How to Honor God Through Your Vacations
va·ca·tion/vāˈkāSH(ə)n,vəˈkāSH(ə)n/(noun): an extended period of leisure and recreation, especially one spent away from home or in traveling.
What feelings come up for you when you hear the word "vacation"? Is it excitement, sunshine and rest or guilt, anticipation and dread? Personally, I've felt guilty for taking a vacation at times. It's showed up in subtle ways, like trying to have a 'purpose' for every trip. I've signed up to volunteer for a service project, attached business meetings to my schedule, and even signed up for a half marathon to justify my trip. At times, taking off time from work and investing money in relaxing seems like a waste to me. I admire those who can fall off the grid and bathe in the sun by the beach. Sounds luxurious.
As I talk with disciples about travel, I realize that many of us have judgments around vacationing. I wonder why is that? Why do we attach more value to traveling for a church conference or service project than we do for rest and relaxation? I invite you to consider that vacation enhances our experience of life. Here are a few reasons why taking a true vacation equips us to grow in character and faith:
1) Taking time off requires us to trust God more
For most, the greatest hindrance to taking a vacation is not having enough time or money. We worry that everything will fall apart if we leave our job for more than a couple days. When thinking about the cost of the vacation, we consider what bills could be paid instead. Let me be clear - I'm not advocating neglecting responsibilities. However, I am asking you to consider what's ruling your life. Many actions centered around our utilization of our resources display trust issues with God. I'll admit I struggle with this myself constantly. I fall trap to an independent nature that says "nobody is going to take care of me but me." Really? God is more in tune with my needs than I ever could be. This passage in Matthew 6 reminds me that he is in total control of every aspect of my life and my future:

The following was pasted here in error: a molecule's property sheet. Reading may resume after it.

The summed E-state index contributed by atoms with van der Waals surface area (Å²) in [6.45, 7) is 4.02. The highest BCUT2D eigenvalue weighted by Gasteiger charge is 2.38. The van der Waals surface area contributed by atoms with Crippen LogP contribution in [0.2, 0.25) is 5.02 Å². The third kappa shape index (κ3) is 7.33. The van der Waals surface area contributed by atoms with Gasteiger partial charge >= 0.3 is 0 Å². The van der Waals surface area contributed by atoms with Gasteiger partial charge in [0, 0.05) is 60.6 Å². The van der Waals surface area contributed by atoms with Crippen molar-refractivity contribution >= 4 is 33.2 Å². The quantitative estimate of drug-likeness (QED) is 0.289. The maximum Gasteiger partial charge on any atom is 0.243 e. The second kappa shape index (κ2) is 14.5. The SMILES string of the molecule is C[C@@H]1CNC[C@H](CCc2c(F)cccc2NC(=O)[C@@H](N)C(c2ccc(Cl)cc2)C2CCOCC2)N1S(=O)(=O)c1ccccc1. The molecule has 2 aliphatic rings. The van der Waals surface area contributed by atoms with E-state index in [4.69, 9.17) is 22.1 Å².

Therefore I tell you, do not worry about your life, what you will eat or drink; or about your body, what you will wear. Is not life more than food, and the body more than clothes? Look at the birds of the air; they do not sow or reap or store away in barns, and yet your heavenly Father feeds them. Are you not much more valuable than they? Can any one of you by worrying add a single hour to your life?
“And why do you worry about clothes? See how the flowers of the field grow. They do not labor or spin. Yet I tell you that not even Solomon in all his splendor was dressed like one of these. If that is how God clothes the grass of the field, which is here today and tomorrow is thrown into the fire, will he not much more clothe you—you of little faith? So do not worry, saying, ‘What shall we eat?’ or ‘What shall we drink?’ or ‘What shall we wear?’ For the pagans run after all these things, and your heavenly Father knows that you need them. But seek first his kingdom and his righteousness, and all these things will be given to you as well. Therefore do not worry about tomorrow, for tomorrow will worry about itself. Each day has enough trouble of its own."
Going on vacation gives us an opportunity to put things into the hands of God and to relinquish our false control.
2) Vacations give us an opportunity to honor God with our bodies